After a long, close association with comics, superhero fiction is enjoying a literary heyday. So if you’re planning to write a superhero novel, keep these things in mind.
The superhero novel is one of the most exciting branches of fiction. But to write a good one, you need to be familiar with the genre.
Until recently, there weren’t many superhero novels on the market – unless they were adaptations of comic books or films. The graphic novel and superhero fiction are natural bedfellows, but it doesn’t have to be that way. The twenty-first century has seen a move towards standalone superhero fiction. Austin Grossman’s 2007 novel Soon I Will Be Invincible has been credited with bringing about this sea change.
Without a long-established literary genre to study, you’ll probably feel a thrill of freedom if you’ve decided to write a superhero novel. But you’re also probably feeling some uncertainty: what will work and what won’t work when it comes to exploring this genre in a new medium?
Well, something that won’t be different is that first you need a superhero.
In his analysis of superhero fiction, Superhero: The Secret Origin of a Genre, Peter Coogan lays out the ingredients for the classic superhero. He says that the superhero has powers beyond those of mere humans, and that they have a mission to do good, but he reminds us that they must also have a double identity, one part that’s their superhero self, and one part that’s a private – and often unprepossessing – citizen.
Here are some other aspects to think about:
- To give your superhero novel depth, consider this tip from Michael Chabon’s meta-novel The Amazing Adventures of Kavalier and Clay: your superhero needs a why. The why explains your superhero’s powers, but most of all it explains why they’re committed to their mission.
- Every superhero needs a powerful antagonist: the supervillain. So don’t forget to create a nemisis worthy of your hero, someone equally as interesting. Please give them more complex motivations for trying to thwart your superhero than just ‘because I’m evil, mwa ha ha!’
- The superhero genre is about an individual struggling to overcome obstacles in the pursuit of their mission. Therefore, The Hero’s Journey is a good starting point when it comes to structuring your superhero story.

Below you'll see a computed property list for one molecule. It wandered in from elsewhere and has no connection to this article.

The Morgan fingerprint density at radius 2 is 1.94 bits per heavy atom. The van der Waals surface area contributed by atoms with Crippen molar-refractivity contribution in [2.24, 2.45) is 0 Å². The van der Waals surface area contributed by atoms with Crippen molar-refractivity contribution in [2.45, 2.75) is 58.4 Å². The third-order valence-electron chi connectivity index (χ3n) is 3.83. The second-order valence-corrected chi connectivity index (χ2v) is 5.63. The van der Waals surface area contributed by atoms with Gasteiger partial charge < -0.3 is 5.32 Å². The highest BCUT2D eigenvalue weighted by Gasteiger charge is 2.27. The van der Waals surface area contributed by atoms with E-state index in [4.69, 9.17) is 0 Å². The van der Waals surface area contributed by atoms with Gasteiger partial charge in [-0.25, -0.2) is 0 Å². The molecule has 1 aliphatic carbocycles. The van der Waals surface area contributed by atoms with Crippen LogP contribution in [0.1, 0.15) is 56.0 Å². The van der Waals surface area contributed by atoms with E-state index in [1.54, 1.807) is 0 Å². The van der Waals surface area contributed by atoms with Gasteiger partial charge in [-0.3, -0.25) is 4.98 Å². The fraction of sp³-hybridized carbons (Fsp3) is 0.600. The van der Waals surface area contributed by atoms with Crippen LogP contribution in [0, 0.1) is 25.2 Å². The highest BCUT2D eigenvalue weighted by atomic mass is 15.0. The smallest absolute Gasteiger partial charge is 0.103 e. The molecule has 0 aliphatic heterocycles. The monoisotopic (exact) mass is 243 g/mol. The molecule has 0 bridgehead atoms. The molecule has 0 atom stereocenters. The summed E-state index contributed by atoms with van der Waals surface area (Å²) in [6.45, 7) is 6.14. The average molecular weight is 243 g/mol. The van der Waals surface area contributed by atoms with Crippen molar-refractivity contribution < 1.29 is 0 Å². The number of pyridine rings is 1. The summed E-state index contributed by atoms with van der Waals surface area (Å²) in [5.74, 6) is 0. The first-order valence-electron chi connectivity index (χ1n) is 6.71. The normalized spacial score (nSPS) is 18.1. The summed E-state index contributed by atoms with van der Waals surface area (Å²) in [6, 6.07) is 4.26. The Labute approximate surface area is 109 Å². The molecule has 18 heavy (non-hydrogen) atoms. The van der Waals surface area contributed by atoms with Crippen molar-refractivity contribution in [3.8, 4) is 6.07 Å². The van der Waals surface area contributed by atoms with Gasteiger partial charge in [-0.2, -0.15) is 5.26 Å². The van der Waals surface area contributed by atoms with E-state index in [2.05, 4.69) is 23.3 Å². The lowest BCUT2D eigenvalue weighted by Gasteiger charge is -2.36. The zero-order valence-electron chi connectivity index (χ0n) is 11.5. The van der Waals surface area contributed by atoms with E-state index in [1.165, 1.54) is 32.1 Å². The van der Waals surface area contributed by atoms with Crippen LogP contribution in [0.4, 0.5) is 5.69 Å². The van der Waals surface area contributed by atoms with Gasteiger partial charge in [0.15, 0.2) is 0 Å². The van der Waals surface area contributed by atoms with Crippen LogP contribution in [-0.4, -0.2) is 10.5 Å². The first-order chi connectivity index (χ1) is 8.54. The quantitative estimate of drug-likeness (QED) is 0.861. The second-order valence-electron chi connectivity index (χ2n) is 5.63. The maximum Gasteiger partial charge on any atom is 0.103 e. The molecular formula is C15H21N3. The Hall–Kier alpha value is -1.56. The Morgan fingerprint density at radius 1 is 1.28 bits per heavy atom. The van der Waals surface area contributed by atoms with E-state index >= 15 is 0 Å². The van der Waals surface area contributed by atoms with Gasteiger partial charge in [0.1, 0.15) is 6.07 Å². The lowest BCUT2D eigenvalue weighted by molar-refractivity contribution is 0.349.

- Although every superhero fights for justice, their notion of justice is often personal and at odds with sanctioned ideas. For example, V, the dubious hero of Alan Moore and David Lloyd’s V for Vendetta, works towards a ‘free’ society based on violent struggle.
- Many superheroes are orphans, or are otherwise estranged from their parents. All kinds of reasons have been suggested to account for this. I think the most useful explanation is that it adds power to the why of your characters, leaving them free to reinvent themselves and fulfil their mission … But perhaps you can think of a way to subvert this trait?
- Fight sequences are a big part of comic books, graphic novels and superhero movies, but blow-by-blow accounts don’t transfer well to the pages of a novel. Instead, think about how you can give a unique flavour to different fight scenes in your novel, and don’t stop the progression of the plot for too long while your characters are battling it out.
- Contemporary superhero novels are highly genre aware, and the most interesting (such as Lavie Tidhar’s The Violent Century) play with the form – and there are a lot of ways you can play with form when writing a novel. So if you want to write superhero fiction, it pays to read superhero fiction – not just watch the movies. Go see how it’s done.
The stories and characters depicted in comic books, graphic novels and superhero movies are inherently far-fetched and larger than life, so how much realism you want to bring to your novel is up to you. Whatever you decide, my advice is to keep a consistent tone and run with it.